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AE 1350

Lecture Notes #13


Topics to be discussed
Propellers
Gas Turbines
Turbojet
Turboprop
Turbofan
Rockets
How does a propeller work?

It captures a stream of air molecules, adds energy to the particles.

Particles approach the propeller with low velocity.

They leave with higher velocity, and energy.

This change in momentum of the particles is caused by the


rearward force exerted by the propeller on the particles.

There is an equal and opposite reaction - the particles exert a forward


force on the blades. This is called thrust.
As the propeller turns..

V V+v V+2v

Streamlines contract as they approach the propeller.


Velocity of the particles steadily increases.
Thrust Generated

V V+v V+2v

Mass flow rate = r A (V +v) where A is the propeller disk area.


Momentum flow rate = mass flow rate times velocity
Thrust = Rate at which Momentum flows out-
Rate at which momentum flows in
= rA(V +v) (V +2v) - rA (V +v) V = 2rA(V +v)v

Thrust is increased if the disk area A is large, and/or if the


excess velocity v is large.
Power Consumed

V V+v V+2v

Mass flow rate = r A (V+v) where A is the propeller disk area.


Energy flow rate = 1/2 times (mass flow rate) times (velocity squared)
Rate at which energy is added to the fluid =
Rate at which energy flows out- Rate at which momentum flows in
= 1/2rA(V+v) (V +2v)2 - 1/2 rA (V +v) V2
= 2 rA(V + v)2 v = T(V +v)

Notice that power consumed will be high for a given thrust T and
forward velocity V, if v is high.
Propeller Thrust vs. Power Consumed
T = 2r A (V +v)v
P = T(V +v) = TV + Tv

The first term TV is useful work done by the propeller to


overcome drag.

The second term, Tv, called induced power, represents excess


energy we dump into the wake, as the propeller accelerates the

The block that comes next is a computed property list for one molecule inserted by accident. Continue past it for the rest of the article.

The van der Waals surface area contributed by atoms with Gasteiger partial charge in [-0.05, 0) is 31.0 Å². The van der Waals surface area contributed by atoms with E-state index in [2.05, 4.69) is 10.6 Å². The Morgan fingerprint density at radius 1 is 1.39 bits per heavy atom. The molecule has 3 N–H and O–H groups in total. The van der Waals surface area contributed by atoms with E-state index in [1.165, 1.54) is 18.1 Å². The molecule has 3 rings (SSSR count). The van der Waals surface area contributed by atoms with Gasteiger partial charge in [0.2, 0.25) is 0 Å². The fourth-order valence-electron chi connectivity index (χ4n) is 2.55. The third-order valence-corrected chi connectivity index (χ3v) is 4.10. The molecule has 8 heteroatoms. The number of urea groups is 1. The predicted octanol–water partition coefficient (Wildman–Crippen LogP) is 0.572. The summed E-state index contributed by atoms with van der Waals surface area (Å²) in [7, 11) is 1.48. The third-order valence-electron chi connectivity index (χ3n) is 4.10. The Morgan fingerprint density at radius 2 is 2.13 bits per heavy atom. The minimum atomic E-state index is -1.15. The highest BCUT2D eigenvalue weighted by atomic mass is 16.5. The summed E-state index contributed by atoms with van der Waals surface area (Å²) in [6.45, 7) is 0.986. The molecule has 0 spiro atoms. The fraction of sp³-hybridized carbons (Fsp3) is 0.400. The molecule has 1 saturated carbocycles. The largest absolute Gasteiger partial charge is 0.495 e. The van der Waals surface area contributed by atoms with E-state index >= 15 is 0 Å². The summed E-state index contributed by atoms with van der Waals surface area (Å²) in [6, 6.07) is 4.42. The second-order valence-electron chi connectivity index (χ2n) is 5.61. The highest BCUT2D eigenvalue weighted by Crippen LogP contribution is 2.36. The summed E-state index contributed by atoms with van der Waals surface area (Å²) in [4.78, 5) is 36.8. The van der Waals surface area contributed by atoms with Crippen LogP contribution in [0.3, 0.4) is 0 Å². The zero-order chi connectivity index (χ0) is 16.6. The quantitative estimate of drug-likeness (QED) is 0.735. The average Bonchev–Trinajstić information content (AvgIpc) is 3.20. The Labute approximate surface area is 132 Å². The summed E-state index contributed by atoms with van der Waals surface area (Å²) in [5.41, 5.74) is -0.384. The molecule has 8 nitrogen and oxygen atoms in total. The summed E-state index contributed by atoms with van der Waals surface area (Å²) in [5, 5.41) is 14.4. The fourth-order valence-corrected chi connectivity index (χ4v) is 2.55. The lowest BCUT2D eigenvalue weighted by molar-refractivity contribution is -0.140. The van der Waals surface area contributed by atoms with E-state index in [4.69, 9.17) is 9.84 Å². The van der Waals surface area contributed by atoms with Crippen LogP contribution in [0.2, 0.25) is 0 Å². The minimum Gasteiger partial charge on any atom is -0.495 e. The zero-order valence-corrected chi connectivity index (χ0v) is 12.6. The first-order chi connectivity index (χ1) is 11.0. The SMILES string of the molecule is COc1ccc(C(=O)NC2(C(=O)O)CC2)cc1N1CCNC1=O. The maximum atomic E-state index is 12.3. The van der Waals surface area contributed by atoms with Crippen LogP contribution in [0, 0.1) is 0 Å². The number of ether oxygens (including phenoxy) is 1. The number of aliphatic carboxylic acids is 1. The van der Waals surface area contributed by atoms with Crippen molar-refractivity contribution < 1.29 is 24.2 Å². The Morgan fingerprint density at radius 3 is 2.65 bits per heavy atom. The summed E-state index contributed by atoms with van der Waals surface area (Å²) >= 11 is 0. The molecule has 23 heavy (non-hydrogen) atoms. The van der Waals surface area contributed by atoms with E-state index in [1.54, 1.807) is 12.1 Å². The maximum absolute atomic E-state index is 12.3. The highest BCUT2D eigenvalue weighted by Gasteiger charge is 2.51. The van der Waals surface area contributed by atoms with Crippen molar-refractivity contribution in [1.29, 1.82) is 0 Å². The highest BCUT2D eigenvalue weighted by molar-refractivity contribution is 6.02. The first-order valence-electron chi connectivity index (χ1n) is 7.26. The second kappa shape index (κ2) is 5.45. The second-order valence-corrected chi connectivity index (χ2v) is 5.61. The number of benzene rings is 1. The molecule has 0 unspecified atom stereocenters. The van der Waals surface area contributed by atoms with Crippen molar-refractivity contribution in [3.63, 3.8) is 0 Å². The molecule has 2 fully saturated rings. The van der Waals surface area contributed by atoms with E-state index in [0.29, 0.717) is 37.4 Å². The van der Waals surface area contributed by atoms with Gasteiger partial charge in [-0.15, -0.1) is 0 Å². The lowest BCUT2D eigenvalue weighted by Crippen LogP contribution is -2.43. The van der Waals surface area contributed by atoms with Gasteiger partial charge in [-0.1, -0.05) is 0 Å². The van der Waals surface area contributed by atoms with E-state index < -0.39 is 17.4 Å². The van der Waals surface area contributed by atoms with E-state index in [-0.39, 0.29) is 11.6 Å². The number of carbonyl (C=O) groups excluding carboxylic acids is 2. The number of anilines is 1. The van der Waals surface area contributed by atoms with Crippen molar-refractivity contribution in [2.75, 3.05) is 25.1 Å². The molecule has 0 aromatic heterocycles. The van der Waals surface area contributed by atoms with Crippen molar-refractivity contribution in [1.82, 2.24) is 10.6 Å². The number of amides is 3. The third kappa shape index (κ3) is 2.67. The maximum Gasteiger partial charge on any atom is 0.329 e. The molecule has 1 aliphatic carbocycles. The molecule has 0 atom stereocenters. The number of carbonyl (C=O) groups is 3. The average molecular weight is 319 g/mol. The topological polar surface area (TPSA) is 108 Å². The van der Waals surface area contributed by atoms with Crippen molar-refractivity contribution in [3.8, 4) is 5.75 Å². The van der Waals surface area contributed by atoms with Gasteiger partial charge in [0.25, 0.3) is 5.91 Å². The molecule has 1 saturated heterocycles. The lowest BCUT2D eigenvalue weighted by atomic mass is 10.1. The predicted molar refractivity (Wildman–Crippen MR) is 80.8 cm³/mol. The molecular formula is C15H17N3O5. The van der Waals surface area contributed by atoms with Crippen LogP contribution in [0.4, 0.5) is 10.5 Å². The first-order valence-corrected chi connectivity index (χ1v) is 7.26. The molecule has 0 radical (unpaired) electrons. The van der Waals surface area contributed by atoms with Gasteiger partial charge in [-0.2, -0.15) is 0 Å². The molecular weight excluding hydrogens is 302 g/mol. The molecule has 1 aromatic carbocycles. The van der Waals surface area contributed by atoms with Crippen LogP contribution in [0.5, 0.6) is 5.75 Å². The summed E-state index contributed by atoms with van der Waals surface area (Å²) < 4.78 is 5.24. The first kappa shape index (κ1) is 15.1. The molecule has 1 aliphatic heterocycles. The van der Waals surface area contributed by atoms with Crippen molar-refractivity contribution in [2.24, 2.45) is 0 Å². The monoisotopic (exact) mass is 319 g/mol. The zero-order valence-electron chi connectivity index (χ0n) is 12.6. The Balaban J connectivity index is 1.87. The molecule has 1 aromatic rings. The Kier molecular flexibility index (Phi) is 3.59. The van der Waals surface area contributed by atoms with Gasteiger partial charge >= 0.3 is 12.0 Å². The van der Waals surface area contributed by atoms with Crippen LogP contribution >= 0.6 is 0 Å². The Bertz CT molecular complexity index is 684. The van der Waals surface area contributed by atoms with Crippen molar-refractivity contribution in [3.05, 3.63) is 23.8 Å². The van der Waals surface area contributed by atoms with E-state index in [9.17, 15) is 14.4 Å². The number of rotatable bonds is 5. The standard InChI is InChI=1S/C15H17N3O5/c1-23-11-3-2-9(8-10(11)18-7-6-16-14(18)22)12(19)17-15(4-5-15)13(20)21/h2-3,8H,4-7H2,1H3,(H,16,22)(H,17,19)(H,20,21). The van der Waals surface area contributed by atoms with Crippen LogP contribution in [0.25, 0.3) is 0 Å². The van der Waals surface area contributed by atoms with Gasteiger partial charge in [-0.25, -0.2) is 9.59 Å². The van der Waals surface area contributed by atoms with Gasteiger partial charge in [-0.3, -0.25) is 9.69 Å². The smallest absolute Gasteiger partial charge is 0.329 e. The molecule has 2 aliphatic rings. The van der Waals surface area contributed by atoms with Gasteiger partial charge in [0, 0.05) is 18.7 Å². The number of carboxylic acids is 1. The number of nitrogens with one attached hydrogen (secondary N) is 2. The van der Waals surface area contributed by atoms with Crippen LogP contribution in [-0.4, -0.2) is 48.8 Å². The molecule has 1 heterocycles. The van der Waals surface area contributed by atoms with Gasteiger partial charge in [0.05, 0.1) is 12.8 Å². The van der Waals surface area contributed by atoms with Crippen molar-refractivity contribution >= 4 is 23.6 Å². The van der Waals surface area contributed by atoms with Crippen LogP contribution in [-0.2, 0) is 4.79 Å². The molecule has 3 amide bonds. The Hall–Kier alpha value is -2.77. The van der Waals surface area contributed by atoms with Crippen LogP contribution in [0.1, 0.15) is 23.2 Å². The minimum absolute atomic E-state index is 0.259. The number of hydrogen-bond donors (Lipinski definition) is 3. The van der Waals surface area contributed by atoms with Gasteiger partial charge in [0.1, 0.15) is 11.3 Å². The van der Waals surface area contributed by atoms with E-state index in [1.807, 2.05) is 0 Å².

flow a higher velocity.

To keep the power minimum, this excess energy must be kept small.

Propulsive efficiency = Useful Power/Total Power


= TV /(TV +Tv) = V /(V +v)
where T = 2rA(V +v)v

Thumb Rule the propeller designer:


Keep disk area A as large as possible, v as small as possible.
There is a limit to the Disk Area
If we make the disk area too large, the blade radius and diameter
will be high.

Tip will spin at too high a speed.

If cruise speed is also high, shocks will form on the blades.

Additional power will be needed to overcome the drag on the


blades caused by the shock waves.

Noise will also go up.

These factors have limited the use of propellers to aircraft that


have relatively lower thrust requirements or low subsonic
cruise speeds (Mach 0.6 or less).
How is the propeller or fan turned?

With a
piston engine (as in a car)

or a
gas turbine engine
Radial Piston Engines

These engines now belong in a museum...


Gas Turbine Engines - Turbofan

The fan acts like a propeller, provides the majority of thrust.


Turbine Engines
How They Work
Turbine engines have four major sections:
Gearbox uses shaft power to turn a generator
and other accessories.
Compressor draws in outside air and
increases the pressure of the air.
Combustor mixes fuel with the air.